• Hydrodynamic motion is assumed to be horizontal only: \(\frac{\delta \Phi}{x_2} = 0\) at \(x_2 = 0\).

  • The upstream face of the dam is vertical and the dam is rigid: \(\frac{\delta \Phi}{x_1} = f(t)\) at \(x_1 = 0\).

The solution of Equation (10) with the preceding assumptions can be obtained for an arbitrary acceleration, \(\ddot{x}_0 (t)\), in the form of an infinite Fourier series:

(11)\[p(0,x_2,t) = 8 \ddot{x}_0 \rho_w H \sum_{n=1}^{\infty} \frac{(-1)^{n+1}}{((2n-1)\pi)^2}\;e^{\frac{-(2n-1)x_1}{4H}} \cos\big(\frac{(2n-1)x_2}{4H})\]

Equation (11) can be approximated as

(12)\[p(0,x_2,t) = \rho_w \ddot{x}_0(t) H \frac{C_m}{2} \left( 1 - \frac{x^2_2}{H^2} + \sqrt{1-\frac{x^2_2}{H^2}} \right)\]

where \(C_m\) = 0.743 and \(\ddot{x}\) is the horizontal acceleration at the dam face.

Equation (12) is implemented in FLAC3D by adjusting the grid point mass on the upstream face of the dam to account for the hydrodynamic pressure. The equivalent pressure, \(\bar{p}\), resulting from the inertial forces associated with the gridpoint and the hydrodynamic pressure of the water in the reservoir, averaged over the area associated with the gridpoint, can be written as

\[\bar{p}(0,x_2,t) = \rho_e\;c\;\ddot{x}_0 (t) \frac{A_g}{\Delta x_2}\]

where \(A_g\) is the area associated with the gridpoint, \(\Delta x_2\) is the contact length on the upstream face of the dam through which the water load is applied for the gridpoint, and \(\rho_ec\) is the equivalent density of the gridpoint and is given by

\[\rho_ec = \rho_c + \rho_sc\]


(13)\[\rho_sc = \rho_w \frac{H \delta x_2}{A_g} \frac{C_m}{2} \left( 1 - \frac{x^2_2}{H_2} + \sqrt{1 - \frac{x^2_2}{H^2}} \right)\]

\(\rho_c\) is the density of concrete such that the gridpoint mass is given by \(m_g = A_g \rho_c\). The scaled gridpoint mass, \(m_sg = A_g \rho_ec\), is used only for the motion calculation in the horizontal direction; the effect of the increase mass does not influence the vertical forces.

The gridpoint mass is adjusted by adding the term (as determined by Equation (13)) to account for the hydrodynamic pressure. This adjustment is stored in a location that is modifiable using the FISH gridpoint function gp.mass.add. The conditions are applied using the zone face westergaard command.

The following simple example is provided that illustrates the effect of hydrodynamic pressures and compares the Westergaard approximation to the result of explicitly modeling the water using FLAC3D zones.

Wave Transmission

Accurate Wave Propagation

Numerical distortion of the propagating wave can occur in a dynamic analysis as a function of the modeling conditions. Both the frequency content of the input wave and the wave speed characteristics of the system will affect the numerical accuracy of wave transmission. Kuhlemeyer and Lysmer (1973) show that, for accurate representation of wave transmission through a model, the spatial element size, \(\Delta l\), must be smaller than approximately one-tenth to one-eighth of the wavelength associated with the highest frequency component of the input wave. For instance,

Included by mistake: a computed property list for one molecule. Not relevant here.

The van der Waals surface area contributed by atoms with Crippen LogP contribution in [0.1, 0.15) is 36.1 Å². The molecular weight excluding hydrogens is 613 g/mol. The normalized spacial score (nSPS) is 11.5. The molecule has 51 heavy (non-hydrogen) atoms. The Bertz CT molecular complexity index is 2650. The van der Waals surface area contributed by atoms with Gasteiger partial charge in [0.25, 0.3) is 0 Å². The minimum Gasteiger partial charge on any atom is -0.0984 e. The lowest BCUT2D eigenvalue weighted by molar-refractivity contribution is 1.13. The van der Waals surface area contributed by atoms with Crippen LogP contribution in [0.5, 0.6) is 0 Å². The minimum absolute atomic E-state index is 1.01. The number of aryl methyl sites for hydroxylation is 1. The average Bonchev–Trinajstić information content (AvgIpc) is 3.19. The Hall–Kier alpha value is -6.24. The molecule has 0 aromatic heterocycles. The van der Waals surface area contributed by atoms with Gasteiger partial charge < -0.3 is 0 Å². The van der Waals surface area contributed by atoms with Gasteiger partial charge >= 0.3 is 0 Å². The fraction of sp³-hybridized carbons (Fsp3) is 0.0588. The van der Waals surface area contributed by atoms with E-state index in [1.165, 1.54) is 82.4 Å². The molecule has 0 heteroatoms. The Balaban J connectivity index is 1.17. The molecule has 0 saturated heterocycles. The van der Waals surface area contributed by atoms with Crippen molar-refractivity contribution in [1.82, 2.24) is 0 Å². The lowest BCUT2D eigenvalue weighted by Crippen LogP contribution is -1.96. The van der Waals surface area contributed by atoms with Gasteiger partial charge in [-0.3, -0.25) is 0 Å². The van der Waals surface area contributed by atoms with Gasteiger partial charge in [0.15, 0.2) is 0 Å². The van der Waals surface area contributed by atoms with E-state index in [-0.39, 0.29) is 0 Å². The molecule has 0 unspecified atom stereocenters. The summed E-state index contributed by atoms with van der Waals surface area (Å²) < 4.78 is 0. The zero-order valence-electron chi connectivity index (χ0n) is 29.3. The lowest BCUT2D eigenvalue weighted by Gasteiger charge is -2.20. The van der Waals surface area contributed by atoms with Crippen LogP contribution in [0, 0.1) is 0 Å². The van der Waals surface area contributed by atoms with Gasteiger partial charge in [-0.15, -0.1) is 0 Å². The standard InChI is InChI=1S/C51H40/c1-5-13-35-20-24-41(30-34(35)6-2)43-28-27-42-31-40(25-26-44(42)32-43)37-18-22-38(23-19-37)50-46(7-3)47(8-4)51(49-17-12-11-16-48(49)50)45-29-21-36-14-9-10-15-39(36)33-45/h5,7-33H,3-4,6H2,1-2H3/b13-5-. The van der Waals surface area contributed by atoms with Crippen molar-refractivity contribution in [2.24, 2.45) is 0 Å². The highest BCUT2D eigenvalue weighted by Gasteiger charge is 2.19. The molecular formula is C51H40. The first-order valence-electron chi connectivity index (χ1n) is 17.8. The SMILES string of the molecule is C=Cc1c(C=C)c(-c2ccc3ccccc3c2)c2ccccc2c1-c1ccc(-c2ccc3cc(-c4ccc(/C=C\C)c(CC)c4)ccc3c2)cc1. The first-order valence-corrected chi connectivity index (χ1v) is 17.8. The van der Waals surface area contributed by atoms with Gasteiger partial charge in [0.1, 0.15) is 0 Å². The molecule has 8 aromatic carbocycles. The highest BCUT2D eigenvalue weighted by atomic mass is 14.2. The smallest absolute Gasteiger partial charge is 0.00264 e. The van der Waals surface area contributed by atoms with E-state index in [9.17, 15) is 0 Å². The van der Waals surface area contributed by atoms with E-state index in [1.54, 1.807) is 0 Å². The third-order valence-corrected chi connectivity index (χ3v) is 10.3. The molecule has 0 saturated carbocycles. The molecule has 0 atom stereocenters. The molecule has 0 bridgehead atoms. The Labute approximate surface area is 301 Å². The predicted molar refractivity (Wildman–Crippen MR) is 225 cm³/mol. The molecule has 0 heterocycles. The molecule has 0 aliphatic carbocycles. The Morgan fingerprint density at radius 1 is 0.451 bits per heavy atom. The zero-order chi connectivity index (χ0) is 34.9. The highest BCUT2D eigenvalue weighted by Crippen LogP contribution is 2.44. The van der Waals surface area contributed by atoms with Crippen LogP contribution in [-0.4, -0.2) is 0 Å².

(14)\[\Delta l \le {\lambda \over 10}\]

where \(\lambda\) is the wavelength associated with the highest frequency component that contains appreciable energy.


For dynamic input with a high peak velocity and short rise time, the Kuhlemeyer and Lysmer requirement may necessitate a very fine spatial mesh and a corresponding small timestep. The consequence is that reasonable analyses may be prohibitively time- and memory-consuming. In such cases, it may be possible to adjust the input by recognizing that most of the power for the input history is contained in lower-frequency components (e.g., use “fft.fis” in “datafiles\FISH\Library”). By filtering the history and removing high frequency components, a coarser mesh may be used without significantly affecting the results.

The filtering procedure can be accomplished with a low-pass filter routine such as the fast Fourier transform technique. For example, the unfiltered velocity record shown in Figure 14 represents a typical waveform containing a very high frequency spike. The highest frequency of this input exceeds 50 Hz but, as shown by the power spectral density plot of Fourier amplitude versus frequency (Figure 15), most of the power (approximately 99%) is made up of components of frequency 15 Hz or lower. It can be inferred, therefore, that by filtering this velocity history with a 15 Hz low-pass filter, less than 1% of the power is lost. The input filtered at 15 Hz is shown in Figure 16, and the Fourier amplitudes are plotted in Figure 17. The difference in power between unfiltered and filtered input is less than 1%, while the peak velocity is reduced 38%, and the rise time is shifted from 0.035 to 0.09 seconds. Analyses should be performed with input at different levels of filtering to evaluate the influence of the filter on model results.

If a simulation is run with an input history that violates Equation (14), the output will contain spurious “ringing” (superimposed oscillations) that are nonphysical. The input spectrum must be filtered before being applied to a FLAC3D grid. This limitation applies to all numerical models in which a continuum is discretized; it is not just a characteristic of FLAC3D. Any discretized medium has an upper limit to the frequencies that it can transmit, and this limit must be respected for the results to be meaningful. Users of time-domain codes commonly apply sharp pulses or step waveforms to the numerical grid; this is not acceptable, since these waveforms have spectra that extend to infinity. It is a simple matter to apply, instead, a smooth pulse that has a limited spectrum. Alternatively, artificial viscosity may be used to spread sharp wave-fronts over several zones (see Artificial Viscosity), but this method strictly only applies to isotropic strain components.


Figure 14: Unfiltered velocity history.


Figure 15: Unfiltered power spectral density plot.


Figure 16: Filtered velocity history at 15 Hz.


Figure 17: Results of filtering at 15 Hz.